In a patriarchal society like Tanzania, women are often regarded as inferior to men and some men feel happy about it and would like to think and decide for women. Actually, in most families the husband decides everything including what the wife should do and not do. However, the husband has the discretion of choosing what he wants to do or not to do. This is not so to a woman.
It is also the case that, girl children are brought up and conditioned to think they are inferior to boys and are taught to do most of family chores as a preparation for their future lives, when they get married. To make matters worse some religious leaders often quote out context to show even the scriptures accept to treat women as inferior to men as shown in some Paul’s letters: “A husband is the head of the family… You wives should obey your husbands in everything…”
Since this has been done for a long time generally women are conditioned to think they should do more than what men do because that is what women should be. On the other hand, men expect women to behave in a certain way in their presence; otherwise, they tell them off.
In some cases women are told to keep quiet, when men are speaking but when women are speaking no men are ordered to keep quiet. Sharing on what women go through in life during a videoconference, which linked Tanzanian and Kenyan senior women managers last year, one of the Tanzanian participants said some men were fond of showing off they were in control of women not only at family level or the workplace but also wherever they happened to be.
“One day, I was driving in Dar es Salaam and I arrived at the traffic lights and they showed red and so I stopped. When they turned green on my side I drove and in the meantime there was a man driving from a side road and was signalling to me to let him pass first and when I refused because I was on the main road and had the priority to do so, she started insulting me saying I was stubborn and my husband should be suffering a lot under my unseemly behaviour,” said educationist and videoconference facilitator Dr Ellen Otaru-Okoedion.
Dr Otaru-Okoedion noted that, every person needed respect and biological differences were not a criterion for showing, who was superior and who was inferior. “Nobody is superior or inferior because he is male or she is female respectively,” she explained further.
Jane Mwangi, one of the trainers with Kenya Institute of Administration (KIA), said there were many challenges that uniquely faced women everywhere. “Men are important part of society and women cannot be on their own. Millennium Development Goal 3 emphasised gender equality and empowerment for women,” she said.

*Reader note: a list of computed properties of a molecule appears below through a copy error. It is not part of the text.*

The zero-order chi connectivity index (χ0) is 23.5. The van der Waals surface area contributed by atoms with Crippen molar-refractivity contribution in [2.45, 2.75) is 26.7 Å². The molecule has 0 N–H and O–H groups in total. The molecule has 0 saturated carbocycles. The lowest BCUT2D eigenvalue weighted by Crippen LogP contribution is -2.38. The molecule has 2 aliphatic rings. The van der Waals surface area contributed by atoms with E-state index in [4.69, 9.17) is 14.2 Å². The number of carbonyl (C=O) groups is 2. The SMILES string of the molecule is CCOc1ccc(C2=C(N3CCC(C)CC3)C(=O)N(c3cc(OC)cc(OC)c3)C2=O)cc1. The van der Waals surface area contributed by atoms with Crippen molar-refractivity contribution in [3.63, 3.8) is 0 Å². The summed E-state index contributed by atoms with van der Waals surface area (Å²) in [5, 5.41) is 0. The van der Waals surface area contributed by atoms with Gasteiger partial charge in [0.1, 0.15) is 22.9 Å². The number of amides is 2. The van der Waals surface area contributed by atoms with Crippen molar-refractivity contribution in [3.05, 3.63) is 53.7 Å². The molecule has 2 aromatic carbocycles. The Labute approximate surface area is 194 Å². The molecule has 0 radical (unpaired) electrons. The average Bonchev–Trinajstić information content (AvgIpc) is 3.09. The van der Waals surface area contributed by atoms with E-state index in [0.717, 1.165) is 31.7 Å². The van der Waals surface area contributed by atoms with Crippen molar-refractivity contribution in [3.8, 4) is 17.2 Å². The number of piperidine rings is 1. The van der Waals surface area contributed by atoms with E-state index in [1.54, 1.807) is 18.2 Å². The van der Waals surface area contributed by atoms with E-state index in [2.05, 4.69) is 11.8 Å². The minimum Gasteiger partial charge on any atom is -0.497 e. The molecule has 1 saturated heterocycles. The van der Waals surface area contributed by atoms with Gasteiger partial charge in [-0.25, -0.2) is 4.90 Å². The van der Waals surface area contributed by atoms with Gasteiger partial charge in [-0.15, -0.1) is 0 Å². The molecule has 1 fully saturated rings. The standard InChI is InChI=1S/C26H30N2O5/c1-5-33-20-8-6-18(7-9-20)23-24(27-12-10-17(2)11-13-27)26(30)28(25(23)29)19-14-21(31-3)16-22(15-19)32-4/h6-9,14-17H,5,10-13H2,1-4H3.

Other participants from either Tanzania or Kenya expressed similar experiences. One, in particular, said she happened to be the only woman at a seminar somewhere and her colleague asked her to serve men tea since she was the only woman present at the seminar but she refused saying every participant had to serve themselves.
If it happens there is only one chair and there are a man and woman, a man would think he has the right to sit on it and if a woman happens to do so, she will be regarded as having no good manners. This mindset will take a long time to go before people think they are equal in dignity and, therefore, biological differences do not make one gender superior to the other.
This year, a similar videoconference on leadership dynamics for women senior managers organised by Tanzania Global Learning Agency (TaGLA), in collaboration with Kenya Institute of Administration (KIA), is scheduled for August 6-10. Free attendance may be accessed at www.clknet.or.tz and participation confirmed can be made at email@example.com
Expected outcomes include handling better some of the special challenges facing women in leadership roles, recognising self-limiting behaviour and attitudes and acting with more confidence and articulating an inspiring vision.
Others include applying techniques for increasing one’s visibility and impact at work, asserting oneself and influencing others more effectively. There is also creating support to sustain one’s progress beyond the videoconference.
Despite increased representation across all sectors and in a wide variety of industries, women still face particular challenges when aspiring to leadership roles in their organisations, companies and institutions.
This workshop builds on research that identifies key factors that have proved vital to successful women leaders. It at helping women develop both their inner confidence to realise their career potential and practical skills required to lead themselves and others effectively.
It is a tailor workshop that will provide room for sharing and exchange of experiences with other East African women. So, women managers, who have the potential to take senior roles in their workplace should not miss this rare opportunity of sharing information, knowledge and experiences from fellow senior women managers.